The art and science of digitizing the physical world.
While working on Microsoft's 3D capture experience and researching existing reconstruction pipelines, I became enthralled with photogrammetry. Its quality and accuracy blew me away - creating high-resolution digital copies of 3D objects is an amazing technology.
The flexibility in post is beyond any other format. A single photogrammetry asset can create a 6DOF VR experience, a highly-realistic pre-rendered still/video, or a 3D spherical film.
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I lived on this boat for nine months and wanted a way to preserve that memory. Photogrammetry to me is the most powerful way to return to place, since you can visit the 3D model in VR.
This piece was created with Cinema 4D and rendered in Octane - it required thousands of photos to be processed in Reality Capture, Agisoft Photoscan, and Autodesk Remake. I'm working on converting this scene to an explorable 3D model using Unity.
Shooting, processing, and rendering a photogrammetry scene with Lightroom, Reality Capture, ZBrush, Cinema 4D, Octane, & After Effects.
Shooting photogrammetry is all about capturing as many angles of your subject as possible, especially from different heights. Depending on the object I'm capturing, I'll shoot between 2-5 passes at different elevations - making sure to get enough overlap between shots. There are many other considerations to make when shooting for photogrammetry - including time of day, weather, and surface texture.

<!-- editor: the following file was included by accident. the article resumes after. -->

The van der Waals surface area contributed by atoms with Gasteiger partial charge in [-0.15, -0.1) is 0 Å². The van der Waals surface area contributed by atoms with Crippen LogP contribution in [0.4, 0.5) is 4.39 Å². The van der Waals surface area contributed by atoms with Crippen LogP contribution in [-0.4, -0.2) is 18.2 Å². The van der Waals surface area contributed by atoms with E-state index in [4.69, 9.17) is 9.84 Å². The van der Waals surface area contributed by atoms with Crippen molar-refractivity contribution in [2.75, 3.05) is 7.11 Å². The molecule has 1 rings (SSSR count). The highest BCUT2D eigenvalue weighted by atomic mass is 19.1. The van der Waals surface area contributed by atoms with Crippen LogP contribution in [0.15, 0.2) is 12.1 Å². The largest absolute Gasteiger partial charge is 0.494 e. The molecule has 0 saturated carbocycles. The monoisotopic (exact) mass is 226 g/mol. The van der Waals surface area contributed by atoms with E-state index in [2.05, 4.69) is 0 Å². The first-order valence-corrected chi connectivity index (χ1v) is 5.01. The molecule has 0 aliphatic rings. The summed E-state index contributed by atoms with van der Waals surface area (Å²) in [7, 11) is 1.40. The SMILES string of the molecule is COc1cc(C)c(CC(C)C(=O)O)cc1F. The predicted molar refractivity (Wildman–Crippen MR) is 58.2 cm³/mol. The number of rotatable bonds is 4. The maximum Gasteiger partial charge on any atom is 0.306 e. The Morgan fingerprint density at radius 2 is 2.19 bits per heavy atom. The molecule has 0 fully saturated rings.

Photogrammetry models work best with minimal shadows, since they will likely be re-lit in a rendering engine later on. To achieve this I always run my photos through lightroom to boost shadows and dim highlights. After this step, it's time for reconstruction in Reality Capture.
The first result from Reality Capture is often 100 million polygons or more, so I always decimate before bringing these scans into another software suite. Most models require a bit of cleanup to be presentable, there's often incomplete geometry along the edges, or other scan errors. Depending on the case, I'll fix up my models in ZBrush or with the modeling tools in Cinema 4D.
For quick projects in Cinema 4D, I drop in my decimated mesh and high-res texture and build some standard Octane shaders to start testing my render settings. Sometimes I'll have an idea of what I want to do with a photogrammetry scene, but it's often more fun to just experiment and come up with new ideas as I go. I'm most satisfied when I can combine motion graphics techniques with my photogrammetry workflow.
Reconstructing and deconstructing reality on my travels. The above is a model of the Na Pali Coast in Kauai that was built from photos taken during a helicopter tour.
Distorted visions of our collective simulation.